Hester and Gerard Fourie. Now those ones, how to put it. The walking lovers, I'd call them. I saw the for a whole week, walking hand in hand, and honestly, I've seen a bunch of couples on track races, but the Fouries are just so cute I'd even claim that the French Chevillons barely match them. Those who know who I'm talking about get a small grasp of the situation. You had to see them, really. Only that was worth the trip. I'd be very glad they could visit us in Privas. Nice as they are, I can't imagine they would not make many friends over here.
Johan van der Merwe, who. this is sad, could not manage to make the race he deserved, interrupted on the fly by injury. He should try again this 6 days stuff, he's going to come out with some interesting result, for sure.
Amanda Economon, strong walker, her personnal bests written on the back of her jacket. She's not here to make fun around, but she keeps smiling. She reaches the 500k mark. On grass ground, with the local conditions, this is clearly good, few people can match.
Fanie Naude, the green team captain. Kindness made human, this is his first 6 days. With Magda, they helped me a great deal. Fanie discovered, at his expenses, that running 6 days, well, is a hard thing. I gave him my Nok (French anti-chaffing cream, does miracles), a very light compensation for all he did, hopefully this can help him fighting blisters next time.
Mireille Cormier, the Made In France female runner. She has to fight the sun, but I think that globablly, she enjoyed this trip in the South.
Anthony Bold, second overall, with an unbelievable finish. He basically gave it all. He passed me an unbelievable number of times during the race. Only he stopped too often ;)
Martie Boesenberg, yet another dynamite stick mounted on legs. Full of energy, motivated, funny, she breaks her arm during the race... and came back on track. You don't stop Martie with as little as a broken wrist. No way.
Christian Coertze, yeah, there's another Christian. This allow us to cheer up each other with a simple "hey Christian!". Easy.
Frik du Preez. Impossible not to mention him. I must admit I often crossed him while he was sitted somewhere drinking some nice refreshing-and-full-of-bubbles drink along with Fanie and Stefan. So long.
Pieter Pretorius, pumped to his maximum for the 48h, Pieter gives the impression to be oh-so-strong. He runs fast and strong. He should try and stop less often IMHO and could better his personnal record that way. But at a little more than 240k (almost 150 miles) he did a good job, obviously.
Dave Richards, the UK guy, as me, he came from the North all the way down here. I asked him why he chose such a remote destination for a 48h, and his answer was mostly "I thought it would be fun". Now, that's the state of mind I love.
Samuel Skeva, I talked for a while with him, and maybe without realizing it, he helped me a lot, because he arrived at the right moment. Samuel, I would have loved to talk even more with you but you should not have limited yourself to a mere 48h. Next time, take it up to 6 days my friend!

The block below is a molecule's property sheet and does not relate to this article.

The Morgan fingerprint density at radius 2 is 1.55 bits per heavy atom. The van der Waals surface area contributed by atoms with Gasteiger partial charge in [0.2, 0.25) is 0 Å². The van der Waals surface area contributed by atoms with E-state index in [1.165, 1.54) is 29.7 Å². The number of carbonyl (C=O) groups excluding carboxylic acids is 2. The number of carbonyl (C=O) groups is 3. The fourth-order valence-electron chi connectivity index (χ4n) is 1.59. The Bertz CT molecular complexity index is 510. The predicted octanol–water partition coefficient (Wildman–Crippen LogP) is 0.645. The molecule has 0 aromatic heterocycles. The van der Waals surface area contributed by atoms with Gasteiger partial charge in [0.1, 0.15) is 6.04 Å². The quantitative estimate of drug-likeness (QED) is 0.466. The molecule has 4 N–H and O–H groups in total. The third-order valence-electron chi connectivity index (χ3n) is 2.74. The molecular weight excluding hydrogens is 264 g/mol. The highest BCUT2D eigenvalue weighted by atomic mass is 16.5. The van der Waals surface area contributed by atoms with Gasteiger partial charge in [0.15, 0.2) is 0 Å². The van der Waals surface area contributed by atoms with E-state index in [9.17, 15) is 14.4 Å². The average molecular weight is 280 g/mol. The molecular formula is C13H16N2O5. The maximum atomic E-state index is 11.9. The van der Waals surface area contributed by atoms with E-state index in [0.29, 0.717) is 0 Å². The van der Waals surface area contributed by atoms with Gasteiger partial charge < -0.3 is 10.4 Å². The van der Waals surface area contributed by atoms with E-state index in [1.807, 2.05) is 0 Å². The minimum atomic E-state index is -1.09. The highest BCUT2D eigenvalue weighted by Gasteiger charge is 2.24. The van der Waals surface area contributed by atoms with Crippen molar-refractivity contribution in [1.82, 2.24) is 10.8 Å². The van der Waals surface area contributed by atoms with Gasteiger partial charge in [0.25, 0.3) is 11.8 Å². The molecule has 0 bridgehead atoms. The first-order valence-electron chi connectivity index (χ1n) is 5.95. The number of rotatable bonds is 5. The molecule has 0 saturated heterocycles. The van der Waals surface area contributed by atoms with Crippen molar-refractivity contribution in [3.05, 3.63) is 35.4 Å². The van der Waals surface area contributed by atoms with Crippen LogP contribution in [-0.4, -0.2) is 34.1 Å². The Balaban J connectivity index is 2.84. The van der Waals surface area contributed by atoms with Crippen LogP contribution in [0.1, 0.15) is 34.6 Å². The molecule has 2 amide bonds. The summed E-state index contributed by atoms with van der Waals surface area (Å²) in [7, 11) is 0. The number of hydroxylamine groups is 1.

Keanne Raats, only slightly older than my oldest daughter Adèle, she's trying out what this 24h thingy is about. Paulo talked quite some time with here. It's cool that youngsters can try thess long distances. Obviously, she slept at night because yes, her parents are reasonnable people, and with her, the goal is not to destroy one's health. I give her a little glimpse of what suitable running music is. Ha ;)
Neels Vermeulen, with his trailer and assorted car, all painted with the right colors and messages. He runs but also makes the show with music & microphone and big woofers and when needed. Hence the vehicles. He has an impressive number of "comrades" done in very respectable times, running tales to fill up the long winter nights. I'm very happy I met him.
Magda Vermaak, Fanie's companion. Always taking care of me, for a complete 144 hours streak, and even before. Even as she was running her 12 hours, she would keep on crewing me and preparing her oh-so-famous legendary soup.
Susan Jansen van Vurren, whom I crossed several times on the track, steady, serious, scoring laps, and I encouraged her for this, because she obviously deserved it. I hope and I have good reasons to think she enjoyed it on the track.
Stefan Roodt, I kept the best for the end you know. I play with him the "One simply does not ..." game during the whole race (ask him what this is about it you wonder). He's a local living encyclopedia of ultra running, he knows PBs, records and all. But most remarkable, he features an unmistakable laugh and humour, it is not possible to get bored with him. I repeat *IT IS NOT POSSIBLE*. With Anthony, they manage to reach their "800k together" target.
And there were many others, I hope they won't take is as an offense if I did not mention them explicitly, I think I got a chance to exchange with pretty much everyone. If not, that would be a good enough reason to come back!
The major race of this running festival is obviously the 6 days. But there are other races. Some do a 12 hours, other a 24 or a 48, or even a 100 miles, well, all the possible distances and formulas are present. But still, the 24h that starts on December 31st midday and ends on January 1st midday has more participants than any other race.
Among the starters, my father, that good old Paulo, who will be able to officially score a few laps. While doing this, he keeps crewing me. Let's say that I (what a spoiled child...) remain the top priority, and if there's something to get for me: he makes the extra effort to go and get it. That's the deal.
Globally, I do need that much I think, knowing that at this stage, the race and my habits are quite set up, so I know what to do. Johan let it go after two days, looks like injury was involved, so I'm alone leading the race, the second moves quite well but I see him nowhere near as getting back on me, at least not if I keep going the way I started. Unless I seriously mess up, the race is won. Yet there's still the question of "how far I can push it" but there's no panic on board.